Activists across Britain are organising in solidarity with refugees and migrants trapped in the cold by Britain’s border in northern France.
Stand Up To Racism (SUTR), Care 4 Calais (C4C) and Labour peer Alf Dubs are leading a winter appeal for Calais, culminating in a convoy delivering supplies this weekend.
A fundraising evening and concert last Saturday brought the total collected in Hackney, east London, to more than £2,000.
Sasha Simic of Hackney SUTR said, “This is not charity, it is solidarity with our brothers and sisters.”
Clare Moseley from C4C said, “A year on from the destruction of the ‘jungle’ refugee camp by the French state and things are much worse for the refugees in the area.
“Now the refugees are sleeping rough in the countryside around Calais and Dunkirk. I’m scared people will die of exposure”
The funds from Hackney included donations from trade union branches and collections in workplaces—£120 at a school and £100 at a hospital.
Collections at work play an important role because they help start discussions about the refugee crisis and its causes and solutions.
This can help undercut scapegoating and calls for immigration controls. Unison union members at Camden council in central London collected more than £500.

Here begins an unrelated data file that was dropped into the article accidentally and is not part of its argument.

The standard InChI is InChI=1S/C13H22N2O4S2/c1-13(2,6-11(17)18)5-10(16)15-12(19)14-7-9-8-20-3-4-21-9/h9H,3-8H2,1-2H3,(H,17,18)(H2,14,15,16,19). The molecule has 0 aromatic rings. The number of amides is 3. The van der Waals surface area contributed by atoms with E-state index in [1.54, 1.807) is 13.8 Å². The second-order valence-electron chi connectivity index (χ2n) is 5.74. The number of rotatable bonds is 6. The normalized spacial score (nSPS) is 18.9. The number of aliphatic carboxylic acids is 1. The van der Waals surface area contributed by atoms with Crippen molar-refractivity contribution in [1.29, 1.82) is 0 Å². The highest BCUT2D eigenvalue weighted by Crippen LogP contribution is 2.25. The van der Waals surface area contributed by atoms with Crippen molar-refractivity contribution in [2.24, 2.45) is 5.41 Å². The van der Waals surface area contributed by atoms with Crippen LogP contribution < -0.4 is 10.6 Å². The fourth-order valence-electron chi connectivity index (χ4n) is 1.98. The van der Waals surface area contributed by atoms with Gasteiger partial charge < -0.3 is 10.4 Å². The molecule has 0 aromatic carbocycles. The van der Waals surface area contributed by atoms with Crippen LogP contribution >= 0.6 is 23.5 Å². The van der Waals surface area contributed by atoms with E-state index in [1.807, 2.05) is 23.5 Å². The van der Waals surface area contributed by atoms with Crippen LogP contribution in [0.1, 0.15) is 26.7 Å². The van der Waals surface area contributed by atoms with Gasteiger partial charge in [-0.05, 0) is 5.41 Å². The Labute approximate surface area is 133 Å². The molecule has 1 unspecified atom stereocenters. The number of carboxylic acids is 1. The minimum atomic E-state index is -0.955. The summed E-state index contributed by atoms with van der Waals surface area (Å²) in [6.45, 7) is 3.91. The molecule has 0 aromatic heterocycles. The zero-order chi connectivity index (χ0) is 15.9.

Phoebe Watkins told Socialist Worker, “There was a really good response, it got everyone talking.”
Celebrities including Joe Pasquale, Vanessa Redgrave and Hayley Tamaddon have donated their coats to the appeal.
So have politicians including Dubs, Green Party co-leader Caroline Lucas and shadow home secretary Diane Abbott.
A fundraising meal in Birmingham raised £1,100. There were also fundraising evenings in Manchester, Nottingham and Newham, east London, and a “Curry for Calais” was planned in Waltham Forest, north east London, this Thursday.
SUTR activists in Leeds did a street collection in Santa Claus costumes.
The collection in Islington, north London, boosted by coverage in the local newspaper, raised £240. The money and supplies raised by the appeal can make a real difference, but it is not enough.
No one should have to live in the horrific conditions faced by refugees.
And their plight is a product of government policies designed to shut them out.
The appeal must be part of a movement to win the right to legal passage into Britain.
Join the send-off for the Calais solidarity convoy. Friday 8 December, 5pm, Downing Street, central London